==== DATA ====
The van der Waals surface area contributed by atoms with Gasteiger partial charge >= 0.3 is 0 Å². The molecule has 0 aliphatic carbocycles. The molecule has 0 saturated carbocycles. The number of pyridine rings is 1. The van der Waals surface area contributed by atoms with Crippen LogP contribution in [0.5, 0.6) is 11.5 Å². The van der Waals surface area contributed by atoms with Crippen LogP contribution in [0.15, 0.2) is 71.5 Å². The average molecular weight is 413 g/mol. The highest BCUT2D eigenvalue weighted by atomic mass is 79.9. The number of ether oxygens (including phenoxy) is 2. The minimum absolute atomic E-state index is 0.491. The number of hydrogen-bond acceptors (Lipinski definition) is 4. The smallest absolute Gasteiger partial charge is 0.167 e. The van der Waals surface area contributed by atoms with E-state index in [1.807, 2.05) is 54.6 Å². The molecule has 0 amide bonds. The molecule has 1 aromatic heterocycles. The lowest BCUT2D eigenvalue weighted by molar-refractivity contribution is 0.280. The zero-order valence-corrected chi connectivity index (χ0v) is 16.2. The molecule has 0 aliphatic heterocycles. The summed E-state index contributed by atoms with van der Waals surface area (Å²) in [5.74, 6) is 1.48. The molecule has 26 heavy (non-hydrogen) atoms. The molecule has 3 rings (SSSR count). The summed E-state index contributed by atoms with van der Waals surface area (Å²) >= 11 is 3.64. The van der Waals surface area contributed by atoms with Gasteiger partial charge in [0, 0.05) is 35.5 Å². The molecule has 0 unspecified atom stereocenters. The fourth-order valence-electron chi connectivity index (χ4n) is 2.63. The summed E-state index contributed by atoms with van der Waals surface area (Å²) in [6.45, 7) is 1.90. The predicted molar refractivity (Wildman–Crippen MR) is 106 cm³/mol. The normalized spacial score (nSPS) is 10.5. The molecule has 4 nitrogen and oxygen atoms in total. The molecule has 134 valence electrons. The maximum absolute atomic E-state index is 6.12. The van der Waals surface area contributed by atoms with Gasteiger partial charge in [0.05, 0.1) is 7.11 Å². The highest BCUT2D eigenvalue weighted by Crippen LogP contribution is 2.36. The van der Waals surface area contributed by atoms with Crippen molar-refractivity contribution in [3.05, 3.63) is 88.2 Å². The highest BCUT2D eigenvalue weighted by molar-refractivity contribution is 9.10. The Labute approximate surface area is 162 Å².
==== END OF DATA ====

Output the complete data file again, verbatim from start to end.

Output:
The van der Waals surface area contributed by atoms with Gasteiger partial charge >= 0.3 is 0 Å². The molecule has 0 aliphatic carbocycles. The molecule has 0 saturated carbocycles. The number of pyridine rings is 1. The van der Waals surface area contributed by atoms with Crippen LogP contribution in [0.5, 0.6) is 11.5 Å². The van der Waals surface area contributed by atoms with Crippen LogP contribution in [0.15, 0.2) is 71.5 Å². The average molecular weight is 413 g/mol. The highest BCUT2D eigenvalue weighted by atomic mass is 79.9. The number of ether oxygens (including phenoxy) is 2. The minimum absolute atomic E-state index is 0.491. The number of hydrogen-bond acceptors (Lipinski definition) is 4. The smallest absolute Gasteiger partial charge is 0.167 e. The van der Waals surface area contributed by atoms with E-state index in [1.807, 2.05) is 54.6 Å². The molecule has 0 amide bonds. The molecule has 1 aromatic heterocycles. The lowest BCUT2D eigenvalue weighted by molar-refractivity contribution is 0.280. The zero-order valence-corrected chi connectivity index (χ0v) is 16.2. The molecule has 0 aliphatic heterocycles. The summed E-state index contributed by atoms with van der Waals surface area (Å²) in [5.74, 6) is 1.48. The molecule has 26 heavy (non-hydrogen) atoms. The molecule has 3 rings (SSSR count). The summed E-state index contributed by atoms with van der Waals surface area (Å²) >= 11 is 3.64. The van der Waals surface area contributed by atoms with Gasteiger partial charge in [0, 0.05) is 35.5 Å². The molecule has 0 unspecified atom stereocenters. The fourth-order valence-electron chi connectivity index (χ4n) is 2.63. The summed E-state index contributed by atoms with van der Waals surface area (Å²) in [6.45, 7) is 1.90. The predicted molar refractivity (Wildman–Crippen MR) is 106 cm³/mol. The normalized spacial score (nSPS) is 10.5. The molecule has 4 nitrogen and oxygen atoms in total. The molecule has 134 valence electrons. The maximum absolute atomic E-state index is 6.12. The van der Waals surface area contributed by atoms with Gasteiger partial charge in [0.05, 0.1) is 7.11 Å². The highest BCUT2D eigenvalue weighted by Crippen LogP contribution is 2.36. The van der Waals surface area contributed by atoms with Crippen molar-refractivity contribution in [3.05, 3.63) is 88.2 Å². The highest BCUT2D eigenvalue weighted by molar-refractivity contribution is 9.10. The Labute approximate surface area is 162 Å².